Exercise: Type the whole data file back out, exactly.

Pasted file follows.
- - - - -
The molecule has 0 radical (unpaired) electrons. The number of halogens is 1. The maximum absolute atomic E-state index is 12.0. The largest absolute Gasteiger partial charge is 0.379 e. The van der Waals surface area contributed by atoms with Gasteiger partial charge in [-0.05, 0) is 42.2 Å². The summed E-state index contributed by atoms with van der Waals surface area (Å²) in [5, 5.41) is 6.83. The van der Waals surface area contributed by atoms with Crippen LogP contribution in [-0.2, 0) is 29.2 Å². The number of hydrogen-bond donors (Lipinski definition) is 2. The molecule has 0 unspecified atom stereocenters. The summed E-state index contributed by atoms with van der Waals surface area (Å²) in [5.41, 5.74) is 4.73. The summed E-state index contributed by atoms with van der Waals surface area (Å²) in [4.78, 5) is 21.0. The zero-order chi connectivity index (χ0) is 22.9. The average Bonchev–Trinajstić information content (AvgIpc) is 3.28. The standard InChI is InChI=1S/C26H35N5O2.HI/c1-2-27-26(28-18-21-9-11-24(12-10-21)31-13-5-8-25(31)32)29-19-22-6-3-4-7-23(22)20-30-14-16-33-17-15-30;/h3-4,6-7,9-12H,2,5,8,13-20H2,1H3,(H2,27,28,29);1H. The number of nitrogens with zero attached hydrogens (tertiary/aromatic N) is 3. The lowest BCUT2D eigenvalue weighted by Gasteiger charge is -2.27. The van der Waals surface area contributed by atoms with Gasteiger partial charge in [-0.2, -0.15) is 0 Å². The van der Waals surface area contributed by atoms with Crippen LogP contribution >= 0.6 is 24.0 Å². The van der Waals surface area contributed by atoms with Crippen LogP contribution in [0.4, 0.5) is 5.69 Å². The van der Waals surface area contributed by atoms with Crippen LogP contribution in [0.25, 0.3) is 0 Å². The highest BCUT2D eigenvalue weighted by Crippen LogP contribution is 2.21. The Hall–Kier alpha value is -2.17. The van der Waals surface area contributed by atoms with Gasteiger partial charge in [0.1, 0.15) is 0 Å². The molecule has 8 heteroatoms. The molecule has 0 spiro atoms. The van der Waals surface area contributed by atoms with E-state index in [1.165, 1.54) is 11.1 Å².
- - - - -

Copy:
The molecule has 0 radical (unpaired) electrons. The number of halogens is 1. The maximum absolute atomic E-state index is 12.0. The largest absolute Gasteiger partial charge is 0.379 e. The van der Waals surface area contributed by atoms with Gasteiger partial charge in [-0.05, 0) is 42.2 Å². The summed E-state index contributed by atoms with van der Waals surface area (Å²) in [5, 5.41) is 6.83. The van der Waals surface area contributed by atoms with Crippen LogP contribution in [-0.2, 0) is 29.2 Å². The number of hydrogen-bond donors (Lipinski definition) is 2. The molecule has 0 unspecified atom stereocenters. The summed E-state index contributed by atoms with van der Waals surface area (Å²) in [5.41, 5.74) is 4.73. The summed E-state index contributed by atoms with van der Waals surface area (Å²) in [4.78, 5) is 21.0. The zero-order chi connectivity index (χ0) is 22.9. The average Bonchev–Trinajstić information content (AvgIpc) is 3.28. The standard InChI is InChI=1S/C26H35N5O2.HI/c1-2-27-26(28-18-21-9-11-24(12-10-21)31-13-5-8-25(31)32)29-19-22-6-3-4-7-23(22)20-30-14-16-33-17-15-30;/h3-4,6-7,9-12H,2,5,8,13-20H2,1H3,(H2,27,28,29);1H. The number of nitrogens with zero attached hydrogens (tertiary/aromatic N) is 3. The lowest BCUT2D eigenvalue weighted by Gasteiger charge is -2.27. The van der Waals surface area contributed by atoms with Gasteiger partial charge in [-0.2, -0.15) is 0 Å². The van der Waals surface area contributed by atoms with Crippen LogP contribution >= 0.6 is 24.0 Å². The van der Waals surface area contributed by atoms with Crippen LogP contribution in [0.4, 0.5) is 5.69 Å². The van der Waals surface area contributed by atoms with Crippen LogP contribution in [0.25, 0.3) is 0 Å². The highest BCUT2D eigenvalue weighted by Crippen LogP contribution is 2.21. The Hall–Kier alpha value is -2.17. The van der Waals surface area contributed by atoms with Gasteiger partial charge in [0.1, 0.15) is 0 Å². The molecule has 8 heteroatoms. The molecule has 0 spiro atoms. The van der Waals surface area contributed by atoms with E-state index in [1.165, 1.54) is 11.1 Å².